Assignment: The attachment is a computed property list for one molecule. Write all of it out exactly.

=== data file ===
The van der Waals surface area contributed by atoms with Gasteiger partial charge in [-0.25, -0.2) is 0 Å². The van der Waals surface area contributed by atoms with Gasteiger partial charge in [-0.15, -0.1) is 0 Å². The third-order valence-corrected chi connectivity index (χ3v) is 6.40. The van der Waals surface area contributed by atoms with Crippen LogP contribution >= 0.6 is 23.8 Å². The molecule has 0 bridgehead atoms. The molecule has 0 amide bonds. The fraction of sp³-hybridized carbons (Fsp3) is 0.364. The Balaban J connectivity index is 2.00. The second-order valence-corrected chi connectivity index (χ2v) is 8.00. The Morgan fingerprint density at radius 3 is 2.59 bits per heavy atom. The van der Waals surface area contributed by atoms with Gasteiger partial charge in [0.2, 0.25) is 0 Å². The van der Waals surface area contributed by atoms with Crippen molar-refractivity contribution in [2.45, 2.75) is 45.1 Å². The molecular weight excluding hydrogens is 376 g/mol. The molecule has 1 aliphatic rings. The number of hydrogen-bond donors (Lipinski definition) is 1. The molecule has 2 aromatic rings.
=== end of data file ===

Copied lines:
The van der Waals surface area contributed by atoms with Gasteiger partial charge in [-0.25, -0.2) is 0 Å². The van der Waals surface area contributed by atoms with Gasteiger partial charge in [-0.15, -0.1) is 0 Å². The third-order valence-corrected chi connectivity index (χ3v) is 6.40. The van der Waals surface area contributed by atoms with Crippen LogP contribution >= 0.6 is 23.8 Å². The molecule has 0 bridgehead atoms. The molecule has 0 amide bonds. The fraction of sp³-hybridized carbons (Fsp3) is 0.364. The Balaban J connectivity index is 2.00. The second-order valence-corrected chi connectivity index (χ2v) is 8.00. The Morgan fingerprint density at radius 3 is 2.59 bits per heavy atom. The van der Waals surface area contributed by atoms with Gasteiger partial charge in [0.2, 0.25) is 0 Å². The van der Waals surface area contributed by atoms with Crippen molar-refractivity contribution in [2.45, 2.75) is 45.1 Å². The molecular weight excluding hydrogens is 376 g/mol. The molecule has 1 aliphatic rings. The number of hydrogen-bond donors (Lipinski definition) is 1. The molecule has 2 aromatic rings.